Copyright:FHSU Students

An overview of copyright as it pertains to instructors and students

Copyright and You at FHSU

"The Congress shall have the Power promote the Progress of Science and useful Arts, by securing for limited Times to Authors and Inventors exclusive Right to their respective Writings and Discoveries."

United States Constitution, art. I, Sec. 8, cl. 8

What are "exclusive rights"?

Exclusive rights are defined in Title 17 USC (United States Code)
  • Reproduce the work in copies or phonorecords
  • Produce derivative works based upon the copyrighted work
  • Distribute copies of the copyrighted work
  • Perform the work publicly
  • Display the work publicly

 What does copyright protect?

  • Literary works
  • Musical works and accompanying words
  • Dramatic works and accompanying music
  • Pantomimes and choreagraphed works
  • Pictoral, graphic, and sculptural works
  • Motion pictures and other audiovisual works
  • Sound recordings
  • Architectural works

The following are NOT protected by copyright

  • Ideas, procedures, processes, systems, methods, concepts

When does copyright protection begin? 

As soon as a work is fixed in a tangible form it is protected by copyright. No registration is required!

How long does copyright protection last?

Currently, works enjoy copyright protection for the life of the author plus 70 years. Once copyright has expired the work enters the public domain. Works within the public domain may be freely used by anyone and everyone. Changes in copyright law over many years have created many different scenarios for determining whether a work falls within the public domain. See some of the following resources to determine if a work is protected or is in the public domain.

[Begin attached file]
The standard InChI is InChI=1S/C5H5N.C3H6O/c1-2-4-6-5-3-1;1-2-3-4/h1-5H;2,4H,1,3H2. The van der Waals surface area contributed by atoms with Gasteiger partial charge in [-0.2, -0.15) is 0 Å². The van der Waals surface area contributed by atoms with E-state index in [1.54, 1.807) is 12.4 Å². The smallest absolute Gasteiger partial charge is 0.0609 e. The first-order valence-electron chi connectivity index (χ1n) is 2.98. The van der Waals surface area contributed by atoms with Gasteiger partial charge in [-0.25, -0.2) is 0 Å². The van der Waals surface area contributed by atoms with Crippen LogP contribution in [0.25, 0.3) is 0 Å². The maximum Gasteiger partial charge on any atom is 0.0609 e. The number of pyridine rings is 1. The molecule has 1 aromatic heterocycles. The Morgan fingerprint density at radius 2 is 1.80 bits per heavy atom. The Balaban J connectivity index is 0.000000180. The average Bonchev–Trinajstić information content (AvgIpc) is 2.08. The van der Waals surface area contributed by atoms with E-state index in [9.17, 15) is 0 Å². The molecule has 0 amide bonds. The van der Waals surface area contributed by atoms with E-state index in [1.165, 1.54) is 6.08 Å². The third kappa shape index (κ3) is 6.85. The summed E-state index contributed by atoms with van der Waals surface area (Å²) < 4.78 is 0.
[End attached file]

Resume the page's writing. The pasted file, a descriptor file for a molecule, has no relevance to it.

Plagiarism's different from Copyright

Plagiarism is the practice of using someone else's words and ideas without giving credit to that person. Within the educational environment using other people's work to gain an understanding or synthesis of an idea is assumed. You research a subject and look for works that help you better understand a topic and from that understanding create new work. When you use another's work, quoting or paraphrasing ideas, conclusions, findings, etc., you are ethically bound to cite the source. If you do not cite the source plagiarism has occurred. This applies to both published and unpublished work, to any information gained from any source, whether print, digital, recorded, Internet, World Wide Web or otherwise.

Take a look at the following resources for tutorials on recognizing plagiarism, and how to avoid committing it.

Excelsior Online Writing Lab: Avoiding Plagiarism

Learn more about the details of plagiarism, best practices and exercises to help you avoid plagiarizing.

FHSU Academic Honesty Policy

What are the consequences for committing plagiarism? Fort Hays State University employs an Academic Honesty Policy that defines the consequences for acts such as plagiarism. Penalties range from verbal or written warnings to dismissal from the university.

Tiger Pact

I am a Tiger.

I belong to a strong unique family
Who strives for greatness and success.
I instill integrity and confidence within
Others as well as myself. I incorporate
Honesty and responsibility in all I do.

I am the future.